Place a skillet over medium heat, add the peanut oil.

When the oil begins to shimmer add the ginger and garlic and sauté for a few minutes. Be careful not to burn it.

Reduce heat to low and stir in all other ingredients except the cilantro. Bring to a medium simmer for 10 minutes, stirring occasionally.

While the sauce is simmering, spray a grill pan with oil and preheat the pan over medium-high heat. Remove the chicken from the marinade and discard the marinade.

Grill the chicken about 5 minutes per side or until just done. Remove the chicken from the pan and allow it to rest for a few minutes.

Cut the chicken into 1" strips and add it to the sauce mixture to coat well.

Add about half of the cilantro to the sauce just before serving and then use the rest as garnish on the plates.

Michelle says to "Serve it hot over Jasmine rice or your favorite pasta and enjoy! The kids like it on ramen noodles."

Sunday, September 12, 2010

Recipe: The World's Best Favas

Favas be big beans-BIG BEANS! It's a dish that seems to be an acquired taste. Which basically means that cowards or the uninitiated don't care for it. I like it however. I like it quite a lot and the recipe below is responsible for more than a few converts to the dish. Most recently, my beautiful wife who LOVED them. It's one of those meals that can be had in as many variations as the number of families that make it. This is my version of course and I am telling you that these are the World's Best Favas. THE WORLD'S BEST FAVAS!

One little Portuguese cooking trick that I use in this dish may seem like it wouldn't make a big difference, but it really does help to create THE WORLD'S BEST FAVAS. That trick is sweating the onions and garlic instead of sauteing them. You'll notice how profound that difference is when you pop the cover off the pan at the end of that 20 minutes. The aroma is HEAVEN! HEAVEN PEOPLE! Which incidentally is where they probably serve a lot of these favas because if I haven't mentioned it yet: THESE ARE THE WORLD'S BEST FAVAS!

What else can I say about this recipe?

How about this: IT'S GOT CHOURICO IN IT!

Chourico, as in EVERYTHING IS BETTER WITH CHOURICO. Including these favas which happen to be THE WORLD'S BEST FAVAS!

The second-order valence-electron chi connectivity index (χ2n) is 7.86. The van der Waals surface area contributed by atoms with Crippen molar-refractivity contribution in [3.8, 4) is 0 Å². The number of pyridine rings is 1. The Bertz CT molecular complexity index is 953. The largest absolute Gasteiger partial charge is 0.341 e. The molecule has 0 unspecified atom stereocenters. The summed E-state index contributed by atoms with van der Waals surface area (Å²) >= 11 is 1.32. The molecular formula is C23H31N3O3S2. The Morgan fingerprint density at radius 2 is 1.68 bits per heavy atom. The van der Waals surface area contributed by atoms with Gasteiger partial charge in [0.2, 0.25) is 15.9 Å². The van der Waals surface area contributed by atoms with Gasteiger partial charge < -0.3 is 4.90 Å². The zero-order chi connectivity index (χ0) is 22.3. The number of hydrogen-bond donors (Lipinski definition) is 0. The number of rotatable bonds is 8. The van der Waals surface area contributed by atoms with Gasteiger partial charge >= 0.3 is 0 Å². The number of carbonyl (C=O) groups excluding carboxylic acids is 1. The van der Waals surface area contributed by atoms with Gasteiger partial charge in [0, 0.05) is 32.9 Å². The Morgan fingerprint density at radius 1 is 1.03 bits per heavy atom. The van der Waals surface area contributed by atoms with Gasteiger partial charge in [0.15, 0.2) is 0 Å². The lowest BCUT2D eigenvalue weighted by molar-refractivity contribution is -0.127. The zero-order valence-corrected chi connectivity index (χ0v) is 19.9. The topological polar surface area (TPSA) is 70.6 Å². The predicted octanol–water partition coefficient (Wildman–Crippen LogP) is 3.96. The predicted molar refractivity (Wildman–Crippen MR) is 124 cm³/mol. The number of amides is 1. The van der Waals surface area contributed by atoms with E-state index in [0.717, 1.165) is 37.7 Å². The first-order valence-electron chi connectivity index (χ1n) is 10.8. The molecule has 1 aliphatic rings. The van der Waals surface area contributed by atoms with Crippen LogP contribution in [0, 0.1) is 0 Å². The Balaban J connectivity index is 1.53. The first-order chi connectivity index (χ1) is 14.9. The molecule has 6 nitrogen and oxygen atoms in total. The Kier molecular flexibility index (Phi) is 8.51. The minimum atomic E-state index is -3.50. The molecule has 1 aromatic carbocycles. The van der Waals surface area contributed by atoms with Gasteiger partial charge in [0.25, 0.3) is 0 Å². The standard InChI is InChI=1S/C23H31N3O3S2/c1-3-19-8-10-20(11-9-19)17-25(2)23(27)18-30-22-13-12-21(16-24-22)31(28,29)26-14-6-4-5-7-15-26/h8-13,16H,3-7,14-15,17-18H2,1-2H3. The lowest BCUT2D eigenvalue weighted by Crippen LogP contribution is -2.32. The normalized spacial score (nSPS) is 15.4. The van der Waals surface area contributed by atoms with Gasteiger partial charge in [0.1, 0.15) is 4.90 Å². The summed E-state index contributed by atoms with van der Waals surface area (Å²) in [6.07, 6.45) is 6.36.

Pay attention to the details at the end, the bread, sweet butter and chilled Dao are MANDATORY!

'Nuff said on my part.

The World's Best Favas

1lb. of dry favas beans (soaked then simmered or pressure cooked to tenderness)
2 Tbs Portuguese olive oil
4 onions (halved and then thinly sliced)
8 cloves of garlic (minced)
3 sticks (about 20+ ozs.) of chourico (sliced in 1/4" disks)
1 28 oz. can of crushed tomatoes
3 tsp hot crushed red pepper (the wet stuff)
4 Tbs fresh parsley (chopped)
Salt and pepper to taste

Preheat a large saucepan over low heat.

Add olive oil and spread it around the pan. Add the onions and garlic and sweat them covered in the pan for 20 minutes. Don't open that cover. Keep the flame on low and don't burn it!

Add the chourico and mix in well. Raise the heat a little and continue cooking for 10 to 15 minutes.

Add the crushed tomatoes and crushed red pepper and continue at a good medium simmer for about 45 minutes.

Add the fava beans and continue cooking for 30 more minutes or until the beans are tender and creamy inside.

Add all but 1 tablespoon of the parsley to the favas and mix throughout. Cook for about 5 minutes.

Check for seasoning and add salt and pepper to taste.

Garnish with the last tablespoon of fresh chopped parsley and serve with a good crusty peasant bread, sweet butter and some chilled red Dao wine (that's right I used "chilled" and "red wine" in the same sentence! DO IT!).

It's even better the second day!